Can statistics alone prove
By Marc W. Pearce, JD, PhD, and Kimberly S. Dellapaolera • University of Nebraska–Lincoln
The case In re Navy Chaplaincy involves a group of current and former non-liturgical Protestant chaplains in the
U.S. Navy who sued the Department of the Navy, alleging that
it discriminated against them on the basis of their religion
by using quotas and religious preferences in their promotion
decisions. The chaplains argued that the Navy’s promotion
practices discriminated against candidates who had different
faiths than the chaplains on the promotion selection board
or the Chief of Chaplains, who served as the selection board
president. Specifically, the claimants said that the small size of
the selection board, combined with the board’s secret voting
process, led to more promotions for Catholics and liturgical
Protestants than for non-liturgical Christians.
To attempt to prove that the Navy’s promotion practices
were applied unfairly, the chaplains presented evidence showing
that the difference between the 83. 3 percent promotion rate for
candidates of the same denomination as the chief of chaplains
and the 73. 3 percent promotion rate for candidates of different
denominations was statistically significant.
The Court of Appeals rejected the chaplains’ claim for two
reasons. First, the court observed that the magnitude of the
difference in promotion rates “does not remotely approach the
stark character of the disparities in Gomillion or Yick Wo,” two
precedents that set the threshold for allowing statistical impact
alone to establish an equal protection claim. Second, the court
criticized the chaplains’ statistical methodology, stating:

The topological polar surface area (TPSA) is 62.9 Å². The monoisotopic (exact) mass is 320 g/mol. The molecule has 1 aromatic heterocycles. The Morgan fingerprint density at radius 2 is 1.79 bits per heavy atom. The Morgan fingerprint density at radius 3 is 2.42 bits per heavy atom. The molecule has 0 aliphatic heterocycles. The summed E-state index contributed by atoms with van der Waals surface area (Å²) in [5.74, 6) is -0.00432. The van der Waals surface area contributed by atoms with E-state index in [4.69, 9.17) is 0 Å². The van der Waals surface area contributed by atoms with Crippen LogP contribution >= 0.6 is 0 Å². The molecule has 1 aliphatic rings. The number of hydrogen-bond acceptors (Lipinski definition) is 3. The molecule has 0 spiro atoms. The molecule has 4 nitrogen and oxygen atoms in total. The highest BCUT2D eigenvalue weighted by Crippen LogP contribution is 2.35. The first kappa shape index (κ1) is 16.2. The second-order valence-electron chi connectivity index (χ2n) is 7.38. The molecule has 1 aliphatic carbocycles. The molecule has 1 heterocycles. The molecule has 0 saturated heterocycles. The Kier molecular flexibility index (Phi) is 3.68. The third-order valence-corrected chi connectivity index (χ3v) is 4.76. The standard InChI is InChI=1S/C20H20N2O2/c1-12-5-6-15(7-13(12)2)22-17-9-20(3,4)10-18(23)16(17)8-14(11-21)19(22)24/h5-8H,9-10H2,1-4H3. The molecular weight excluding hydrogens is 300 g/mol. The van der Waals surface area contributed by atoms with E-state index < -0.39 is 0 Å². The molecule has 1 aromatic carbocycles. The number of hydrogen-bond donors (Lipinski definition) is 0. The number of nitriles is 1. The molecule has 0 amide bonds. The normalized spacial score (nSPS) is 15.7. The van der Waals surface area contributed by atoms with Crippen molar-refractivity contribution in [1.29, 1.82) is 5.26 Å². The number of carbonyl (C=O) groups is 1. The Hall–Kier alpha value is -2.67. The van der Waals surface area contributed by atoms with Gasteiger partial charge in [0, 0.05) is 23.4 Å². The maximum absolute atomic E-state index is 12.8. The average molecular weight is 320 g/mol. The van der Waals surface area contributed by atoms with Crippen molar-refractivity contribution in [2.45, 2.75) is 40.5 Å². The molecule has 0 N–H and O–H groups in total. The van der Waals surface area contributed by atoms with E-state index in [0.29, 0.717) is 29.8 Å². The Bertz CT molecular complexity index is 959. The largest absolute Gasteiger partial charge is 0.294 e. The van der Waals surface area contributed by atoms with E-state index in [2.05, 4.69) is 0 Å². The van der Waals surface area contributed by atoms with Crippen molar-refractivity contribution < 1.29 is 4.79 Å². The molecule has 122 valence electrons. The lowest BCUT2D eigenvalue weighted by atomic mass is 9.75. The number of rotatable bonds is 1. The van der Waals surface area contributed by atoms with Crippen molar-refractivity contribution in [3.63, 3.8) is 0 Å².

“Assuming arguendo that the methodology for determining
statistical significance is reasonable, the finding does little
for our analysis. ‘Correlation is not causation.’ Statistical
significance, assuming it has been shown, indicates only a low
probability for one possible cause of the alleged disparities
— random chance. The chaplains have made no attempt to
control for potential confounding factors, such as promotion
ratings, education, or time in service. Thus the label ‘statistically
significant’ does nothing to elevate [the chaplains’] figures into
the realm of Yick Wo or Gomillion.”
On Oct. 6, the U.S. Supreme Court denied the chaplains’
petition to review this decision. Thus, it stands as the final word
on the lack of sufficiency of the chaplains’ statistical proof.
In re Navy Chaplaincy provides a potent reminder about
the difference between the thresholds for statistically and
legally meaningful empirical findings. It is well-established
that the magnitude of a relevant difference, and not merely its
statistical significance, should be considered when determining
whether a plaintiff has met his or her burden of proof (e.g.,
Bregant & Robennolt, 2012). Courts do recognize that the
magnitude of the difference in treatment of two groups
can be so great that the only plausible explanation for the
difference is discrimination. For example, in Yick Wo, a city
board denied licenses to 100 percent of all Chinese applicants,
but denied only one of 80 applications from other applicants.
In Gomillion, all but five African-American voters — but no
white voters — were excluded from a voting district. When
the magnitude is not so great, however, parties must do more
than establish a statistically significant disparity: The statistics
must be supplemented with other evidence showing intent to
It is also well-established that statistical evidence can be
proof of discrimination if major confounding factors are
accounted for. In Bazemore v. Friday (1986), the Supreme Court
explained that although the omission of some variables from a
regression analysis may make the analysis less probative than it
might otherwise be, claimants “need not prove discrimination
with scientific certainty,” but rather by a preponderance of the
evidence taken as a whole. The chaplains’ failure to account for
major confounds, combined with their failure to provide other
evidence of discrimination, doomed their case. n
“Judicial Notebook” is a project of APA Div. 9 (Society for the
Psychological Study of Social Issues).
Bazemore v. Friday, 478 U.S. 385 (1986).
Bregant, J. & Robennolt, J. K., Statistical significance
in court. Monitor on Psychology. 2012. 43 ( 1): 28.
Gomillion v. Lightfoot, 364 U.S. 339 (1960).
In re Navy Chaplaincy, 738 F.3d 425 (D.C. Cir. 2013).
Yick Wo v. Hopkins, 118 U.S. 356 (1886).